Even though the Twelve Apostles has been closed to tourists, the message was not getting through with at least 20 groups of people showing up at the weekend.
Corangamite Shire councillor Simon Illingworth said many locals were angry that tourists had ignored the "stay home" message and continued to arrive at the tourist site during the country-wide corona virus pandemic lockdown.
"I've got reports of at least 20 separate groups going to the Twelve Apostles," Cr Illngworth said.
He said there were different groups but some that were clearly overseas tourists.
"The biggest concern for us is clearly tourism is something that is spreading this. It's not remaining stagnant by people staying in one place," Cr Illingworth said.
"If they can't go back home overseas, then they have to stay in one place and that's what we're finding is the biggest problem.
"They're going across borders of towns and cities and so on, they're the spreaders of this. All of us being at home is kinda pointless if we've got people that are transient."
He said that even though the Twelves Apostles was shut down, there were still people arriving there and being sent away.
"The next question that they ask is 'well what's open then?'," he said.
"They're constantly pushing the boundaries all the way along the coast whether it be sightseeing or whatever. They're constantly on the move and that is exactly what we're trying to avoid.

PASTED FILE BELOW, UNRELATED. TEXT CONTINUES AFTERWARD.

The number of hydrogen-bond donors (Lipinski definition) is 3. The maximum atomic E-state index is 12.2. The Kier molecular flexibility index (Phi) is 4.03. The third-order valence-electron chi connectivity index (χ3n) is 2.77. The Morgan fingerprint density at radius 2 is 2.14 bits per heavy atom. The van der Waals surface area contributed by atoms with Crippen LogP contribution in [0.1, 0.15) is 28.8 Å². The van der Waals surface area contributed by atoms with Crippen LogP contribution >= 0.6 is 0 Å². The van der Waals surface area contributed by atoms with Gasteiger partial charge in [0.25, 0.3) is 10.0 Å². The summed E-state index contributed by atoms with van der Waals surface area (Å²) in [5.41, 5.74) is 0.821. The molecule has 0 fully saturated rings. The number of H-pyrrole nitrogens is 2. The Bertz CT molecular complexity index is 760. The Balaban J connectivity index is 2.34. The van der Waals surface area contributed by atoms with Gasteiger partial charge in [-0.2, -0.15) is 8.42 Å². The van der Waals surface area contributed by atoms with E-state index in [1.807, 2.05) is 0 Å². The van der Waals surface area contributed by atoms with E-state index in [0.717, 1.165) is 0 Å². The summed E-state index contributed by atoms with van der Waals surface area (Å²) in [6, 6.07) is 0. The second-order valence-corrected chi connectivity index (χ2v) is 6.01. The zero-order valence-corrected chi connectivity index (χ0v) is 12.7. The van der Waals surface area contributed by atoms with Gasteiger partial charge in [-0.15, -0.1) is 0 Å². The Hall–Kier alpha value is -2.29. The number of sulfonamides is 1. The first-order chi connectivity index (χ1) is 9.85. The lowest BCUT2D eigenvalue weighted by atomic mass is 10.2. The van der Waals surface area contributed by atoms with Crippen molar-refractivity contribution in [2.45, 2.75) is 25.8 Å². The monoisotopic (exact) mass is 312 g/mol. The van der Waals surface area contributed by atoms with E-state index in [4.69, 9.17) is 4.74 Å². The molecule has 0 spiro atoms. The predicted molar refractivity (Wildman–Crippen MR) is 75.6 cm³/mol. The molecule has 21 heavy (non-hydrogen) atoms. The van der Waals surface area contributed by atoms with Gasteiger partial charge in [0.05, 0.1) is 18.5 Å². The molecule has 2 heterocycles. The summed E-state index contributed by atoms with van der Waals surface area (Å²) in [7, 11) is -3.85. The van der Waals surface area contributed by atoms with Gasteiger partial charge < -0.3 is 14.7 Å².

"The locals are really frickin angry.
"We've got people coming from the Surf Coast all the way down to surf our waves, they're sleeping in our car parks. It's bloody disappointing. It's just mind-boggling.
"They're so bloody selfish they probably think they're going to get a wave to themselves or something."
Cr Illingworth said Port Campbell beach was not being patrolled anymore, and there were very few people now flocking to the beach after upset locals made their feelings known.
He said there were still some people travelling around in campervans that still haven't got the message.
"If they can't go home, they've got to find somewhere and stop. They can't continually go across geographical boundaries all the time," Cr Illingworth said.
He said these people were heavy users of public toilet blocks and that wasn't ideal because "they're the sort of places where traces are left".
Have you signed up to The Standard's daily newsletter and breaking news emails? You can register below and make sure you are up to date with everything that's happening in the south-west.